I just implemented a light system in my engine. In the following screenshot you can see a light (the yellow square) in action:

1 Take into account that on top of the light illuminating the scenario, its also implemented a FOV which will occlude anything outside your field of view. Thats why the left part of the shadow seems so off.

As you can see the light's shadows are pretty "hard", as they won't even illuminate one bit of the area outside its direct reach. In order to make the lights look better, I applied a filter to them, which pretty much limits the range to be illuminated, and also iluminate the area slightly within this limit:


In the big yellow circle you can see how the area is illuminated even if no direct light reaches it.

This solution however comes with some undesirable side effects. As you can see in the following screenshot, even if no light at all reaches an area, it will be illuminated if its too close to the light source:


I was wondering if there is any way to achieve what im trying to do by using shaders properly. The main problem that I encounter comes from how I draw these shadows.

1) First I take the structures within the light's range.

At this point, I'm working with vertex, as they define the area of the shadow casting items: 3

2) Then, for each of these objects, I calculate the shadow they cast individually: 4


6 The shadow they cast is done by the CPU, by calpulating projections for each vertex of the body.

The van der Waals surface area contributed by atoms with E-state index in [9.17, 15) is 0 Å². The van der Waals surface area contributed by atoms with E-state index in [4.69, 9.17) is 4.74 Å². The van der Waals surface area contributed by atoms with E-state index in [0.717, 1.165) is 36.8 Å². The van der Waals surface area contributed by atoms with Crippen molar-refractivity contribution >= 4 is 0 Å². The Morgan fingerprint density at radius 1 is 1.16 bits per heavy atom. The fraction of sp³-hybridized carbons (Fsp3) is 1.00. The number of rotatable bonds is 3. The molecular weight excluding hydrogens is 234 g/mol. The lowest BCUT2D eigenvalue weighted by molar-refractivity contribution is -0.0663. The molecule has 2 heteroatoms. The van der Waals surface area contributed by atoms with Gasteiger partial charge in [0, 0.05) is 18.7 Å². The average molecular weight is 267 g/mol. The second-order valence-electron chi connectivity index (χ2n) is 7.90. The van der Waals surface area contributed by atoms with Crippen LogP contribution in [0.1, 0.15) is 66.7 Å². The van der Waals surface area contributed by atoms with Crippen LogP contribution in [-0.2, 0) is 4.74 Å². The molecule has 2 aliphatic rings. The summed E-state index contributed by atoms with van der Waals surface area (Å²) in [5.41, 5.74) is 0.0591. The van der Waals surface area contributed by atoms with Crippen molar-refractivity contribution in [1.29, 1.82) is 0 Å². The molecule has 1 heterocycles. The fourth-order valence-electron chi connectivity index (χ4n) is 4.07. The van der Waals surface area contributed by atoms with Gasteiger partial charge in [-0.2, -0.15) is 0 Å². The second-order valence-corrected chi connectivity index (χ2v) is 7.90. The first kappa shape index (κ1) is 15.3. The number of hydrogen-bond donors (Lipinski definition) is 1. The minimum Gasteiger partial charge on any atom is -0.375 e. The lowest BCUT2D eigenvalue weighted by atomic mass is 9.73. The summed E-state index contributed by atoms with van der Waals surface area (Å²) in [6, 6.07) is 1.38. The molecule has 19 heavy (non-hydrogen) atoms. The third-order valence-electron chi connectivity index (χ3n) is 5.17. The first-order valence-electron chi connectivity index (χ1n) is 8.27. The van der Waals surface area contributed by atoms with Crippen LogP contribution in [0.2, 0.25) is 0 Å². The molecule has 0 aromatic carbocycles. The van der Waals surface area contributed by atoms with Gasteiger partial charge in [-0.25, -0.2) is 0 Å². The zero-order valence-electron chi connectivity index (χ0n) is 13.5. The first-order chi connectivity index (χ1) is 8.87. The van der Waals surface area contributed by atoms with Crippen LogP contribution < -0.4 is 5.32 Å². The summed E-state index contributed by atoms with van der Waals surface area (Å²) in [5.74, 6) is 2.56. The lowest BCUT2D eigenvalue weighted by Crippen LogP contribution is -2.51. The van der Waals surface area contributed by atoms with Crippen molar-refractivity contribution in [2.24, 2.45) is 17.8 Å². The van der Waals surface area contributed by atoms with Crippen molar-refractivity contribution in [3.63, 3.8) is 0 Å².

3) Then the GPU draws these shapes into a texture to compose the final shadow:


The problem I find is that making this difuse shadow effect, I need the final shadow. If I were to calculate the diffused shadows in step 2), a gap of light would appear between solids B and C.

But if I difuse the shadows in step 3, I no longer have the vertex information, as all the info I have are the 3 local textures added up together in one final texture.

So, is there anyway to achieve this? My first idea would be to pass a varying to the fragmentshader to calculate how much light comes into the dark area, but since I'll be processing this info on the final shadow, which has no vertex information, I'm completely lost about what approach I should use to make this.

I might be completely wrong on this approach, since I have very very limited experience with shaders.

Here is an example of what I have right now, and what I desire: What I have: Plain illumination withing the light radius (which causes the light to clip through walls. 7

What I want: Shadow is more intense the farther away it is from where the light ends. 7

  • Thanks for pointing out the typo. Fix'd. Edit: I can't type! :(
    – Leo
    Mar 19 '14 at 15:38
  • I think we need a little bit more information about what parts of the algorithm you're doing where. Are you computing the shadow volumes on the CPU? Mar 19 '14 at 16:03
  • Yes, the shadow volumes are computed on the CPU.
    – Leo
    Mar 19 '14 at 16:06
  • is performance an issue? At the cost of an extra pass, you could draw the walled off objects on top in a different color, and then have your final not add any color to the shadows on that part.
    – user26347
    Mar 19 '14 at 16:47
  • 4
    +1 nice use of illustrations!
    – japreiss
    Mar 19 '14 at 16:53

I think that no matter what you do, you're going to have to calculate the light falloff differently for the areas of the scene that don't have direct visibility to the original light source. I'm not sure how you're actually applying the shadow volume to the scene, but you might be able to do something like classify the edges as you're generating the shadow volume (i.e. did they come from a wall or from the line from the light to a corner?), and treat them accordingly.